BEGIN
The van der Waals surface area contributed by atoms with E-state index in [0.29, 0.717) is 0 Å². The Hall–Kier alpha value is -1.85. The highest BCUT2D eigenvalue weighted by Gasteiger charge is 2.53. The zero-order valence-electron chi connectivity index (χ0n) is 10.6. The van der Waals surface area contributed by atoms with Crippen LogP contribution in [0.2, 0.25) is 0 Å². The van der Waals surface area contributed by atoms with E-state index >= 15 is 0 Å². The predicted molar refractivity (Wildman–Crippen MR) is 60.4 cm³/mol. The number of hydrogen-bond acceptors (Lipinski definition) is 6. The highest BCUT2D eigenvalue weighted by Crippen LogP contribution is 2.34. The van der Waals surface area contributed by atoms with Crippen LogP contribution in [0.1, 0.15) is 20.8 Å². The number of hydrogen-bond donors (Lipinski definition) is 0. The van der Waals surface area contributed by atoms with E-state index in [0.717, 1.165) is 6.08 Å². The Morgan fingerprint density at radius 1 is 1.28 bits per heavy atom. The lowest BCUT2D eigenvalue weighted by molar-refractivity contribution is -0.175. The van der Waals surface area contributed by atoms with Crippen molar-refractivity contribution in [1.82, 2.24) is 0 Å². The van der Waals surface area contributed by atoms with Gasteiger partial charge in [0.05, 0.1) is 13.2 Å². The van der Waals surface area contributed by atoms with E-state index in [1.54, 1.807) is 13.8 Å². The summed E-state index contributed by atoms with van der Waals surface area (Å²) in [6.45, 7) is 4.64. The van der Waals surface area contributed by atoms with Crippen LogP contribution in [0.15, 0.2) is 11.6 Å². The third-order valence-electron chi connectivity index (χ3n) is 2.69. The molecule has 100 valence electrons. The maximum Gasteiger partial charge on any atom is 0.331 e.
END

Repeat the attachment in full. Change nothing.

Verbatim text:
The van der Waals surface area contributed by atoms with E-state index in [0.29, 0.717) is 0 Å². The Hall–Kier alpha value is -1.85. The highest BCUT2D eigenvalue weighted by Gasteiger charge is 2.53. The zero-order valence-electron chi connectivity index (χ0n) is 10.6. The van der Waals surface area contributed by atoms with Crippen LogP contribution in [0.2, 0.25) is 0 Å². The van der Waals surface area contributed by atoms with E-state index >= 15 is 0 Å². The predicted molar refractivity (Wildman–Crippen MR) is 60.4 cm³/mol. The number of hydrogen-bond acceptors (Lipinski definition) is 6. The highest BCUT2D eigenvalue weighted by Crippen LogP contribution is 2.34. The van der Waals surface area contributed by atoms with Crippen LogP contribution in [0.1, 0.15) is 20.8 Å². The number of hydrogen-bond donors (Lipinski definition) is 0. The van der Waals surface area contributed by atoms with E-state index in [0.717, 1.165) is 6.08 Å². The Morgan fingerprint density at radius 1 is 1.28 bits per heavy atom. The lowest BCUT2D eigenvalue weighted by molar-refractivity contribution is -0.175. The van der Waals surface area contributed by atoms with Crippen molar-refractivity contribution in [1.82, 2.24) is 0 Å². The van der Waals surface area contributed by atoms with Gasteiger partial charge in [0.05, 0.1) is 13.2 Å². The van der Waals surface area contributed by atoms with E-state index in [1.54, 1.807) is 13.8 Å². The summed E-state index contributed by atoms with van der Waals surface area (Å²) in [6.45, 7) is 4.64. The van der Waals surface area contributed by atoms with Crippen LogP contribution in [0.15, 0.2) is 11.6 Å². The third-order valence-electron chi connectivity index (χ3n) is 2.69. The molecule has 100 valence electrons. The maximum Gasteiger partial charge on any atom is 0.331 e.